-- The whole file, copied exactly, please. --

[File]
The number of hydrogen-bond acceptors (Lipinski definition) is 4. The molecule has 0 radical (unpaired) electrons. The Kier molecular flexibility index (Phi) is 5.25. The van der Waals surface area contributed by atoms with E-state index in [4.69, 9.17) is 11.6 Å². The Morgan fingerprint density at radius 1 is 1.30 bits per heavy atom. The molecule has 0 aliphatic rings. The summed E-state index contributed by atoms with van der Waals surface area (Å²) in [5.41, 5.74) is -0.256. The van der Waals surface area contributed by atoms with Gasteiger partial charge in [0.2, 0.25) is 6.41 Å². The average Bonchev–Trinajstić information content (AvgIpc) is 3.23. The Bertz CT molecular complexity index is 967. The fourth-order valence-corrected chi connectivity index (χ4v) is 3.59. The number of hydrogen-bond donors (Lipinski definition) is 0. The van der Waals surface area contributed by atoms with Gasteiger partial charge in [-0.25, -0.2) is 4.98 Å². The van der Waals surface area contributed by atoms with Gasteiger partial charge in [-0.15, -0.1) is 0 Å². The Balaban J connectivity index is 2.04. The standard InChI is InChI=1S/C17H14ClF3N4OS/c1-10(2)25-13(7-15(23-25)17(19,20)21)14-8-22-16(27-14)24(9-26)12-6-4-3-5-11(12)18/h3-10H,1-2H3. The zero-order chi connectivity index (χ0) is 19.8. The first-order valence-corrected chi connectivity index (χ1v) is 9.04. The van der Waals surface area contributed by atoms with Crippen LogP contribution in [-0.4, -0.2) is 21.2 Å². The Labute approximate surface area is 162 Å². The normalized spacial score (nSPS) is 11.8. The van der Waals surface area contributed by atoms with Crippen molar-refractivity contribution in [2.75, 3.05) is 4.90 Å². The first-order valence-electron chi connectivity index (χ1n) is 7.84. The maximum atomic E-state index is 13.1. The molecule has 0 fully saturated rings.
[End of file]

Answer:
The number of hydrogen-bond acceptors (Lipinski definition) is 4. The molecule has 0 radical (unpaired) electrons. The Kier molecular flexibility index (Phi) is 5.25. The van der Waals surface area contributed by atoms with E-state index in [4.69, 9.17) is 11.6 Å². The Morgan fingerprint density at radius 1 is 1.30 bits per heavy atom. The molecule has 0 aliphatic rings. The summed E-state index contributed by atoms with van der Waals surface area (Å²) in [5.41, 5.74) is -0.256. The van der Waals surface area contributed by atoms with Gasteiger partial charge in [0.2, 0.25) is 6.41 Å². The average Bonchev–Trinajstić information content (AvgIpc) is 3.23. The Bertz CT molecular complexity index is 967. The fourth-order valence-corrected chi connectivity index (χ4v) is 3.59. The number of hydrogen-bond donors (Lipinski definition) is 0. The van der Waals surface area contributed by atoms with Gasteiger partial charge in [-0.25, -0.2) is 4.98 Å². The van der Waals surface area contributed by atoms with Gasteiger partial charge in [-0.15, -0.1) is 0 Å². The Balaban J connectivity index is 2.04. The standard InChI is InChI=1S/C17H14ClF3N4OS/c1-10(2)25-13(7-15(23-25)17(19,20)21)14-8-22-16(27-14)24(9-26)12-6-4-3-5-11(12)18/h3-10H,1-2H3. The zero-order chi connectivity index (χ0) is 19.8. The first-order valence-corrected chi connectivity index (χ1v) is 9.04. The van der Waals surface area contributed by atoms with Crippen LogP contribution in [-0.4, -0.2) is 21.2 Å². The Labute approximate surface area is 162 Å². The normalized spacial score (nSPS) is 11.8. The van der Waals surface area contributed by atoms with Crippen molar-refractivity contribution in [2.75, 3.05) is 4.90 Å². The first-order valence-electron chi connectivity index (χ1n) is 7.84. The maximum atomic E-state index is 13.1. The molecule has 0 fully saturated rings.